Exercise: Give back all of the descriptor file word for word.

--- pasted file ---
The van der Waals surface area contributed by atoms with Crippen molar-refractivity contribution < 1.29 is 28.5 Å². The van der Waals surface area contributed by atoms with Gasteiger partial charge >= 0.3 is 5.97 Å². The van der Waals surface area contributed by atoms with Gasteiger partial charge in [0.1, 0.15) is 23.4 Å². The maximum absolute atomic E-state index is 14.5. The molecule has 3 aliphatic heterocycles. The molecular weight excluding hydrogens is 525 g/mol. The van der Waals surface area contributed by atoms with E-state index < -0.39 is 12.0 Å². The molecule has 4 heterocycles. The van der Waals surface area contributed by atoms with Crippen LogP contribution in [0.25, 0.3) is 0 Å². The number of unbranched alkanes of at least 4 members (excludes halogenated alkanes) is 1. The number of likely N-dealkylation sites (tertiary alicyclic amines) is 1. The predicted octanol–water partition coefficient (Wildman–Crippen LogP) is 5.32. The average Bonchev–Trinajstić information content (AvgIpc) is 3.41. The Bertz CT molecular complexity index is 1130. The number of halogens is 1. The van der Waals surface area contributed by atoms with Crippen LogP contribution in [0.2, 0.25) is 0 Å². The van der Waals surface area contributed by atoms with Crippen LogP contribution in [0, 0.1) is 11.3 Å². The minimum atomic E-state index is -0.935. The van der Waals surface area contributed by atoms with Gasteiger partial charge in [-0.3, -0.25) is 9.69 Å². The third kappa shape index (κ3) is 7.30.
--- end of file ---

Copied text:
The van der Waals surface area contributed by atoms with Crippen molar-refractivity contribution < 1.29 is 28.5 Å². The van der Waals surface area contributed by atoms with Gasteiger partial charge >= 0.3 is 5.97 Å². The van der Waals surface area contributed by atoms with Gasteiger partial charge in [0.1, 0.15) is 23.4 Å². The maximum absolute atomic E-state index is 14.5. The molecule has 3 aliphatic heterocycles. The molecular weight excluding hydrogens is 525 g/mol. The van der Waals surface area contributed by atoms with E-state index < -0.39 is 12.0 Å². The molecule has 4 heterocycles. The van der Waals surface area contributed by atoms with Crippen LogP contribution in [0.25, 0.3) is 0 Å². The number of unbranched alkanes of at least 4 members (excludes halogenated alkanes) is 1. The number of likely N-dealkylation sites (tertiary alicyclic amines) is 1. The predicted octanol–water partition coefficient (Wildman–Crippen LogP) is 5.32. The average Bonchev–Trinajstić information content (AvgIpc) is 3.41. The Bertz CT molecular complexity index is 1130. The number of halogens is 1. The van der Waals surface area contributed by atoms with Crippen LogP contribution in [0.2, 0.25) is 0 Å². The van der Waals surface area contributed by atoms with Crippen LogP contribution in [0, 0.1) is 11.3 Å². The minimum atomic E-state index is -0.935. The van der Waals surface area contributed by atoms with Gasteiger partial charge in [-0.3, -0.25) is 9.69 Å². The third kappa shape index (κ3) is 7.30.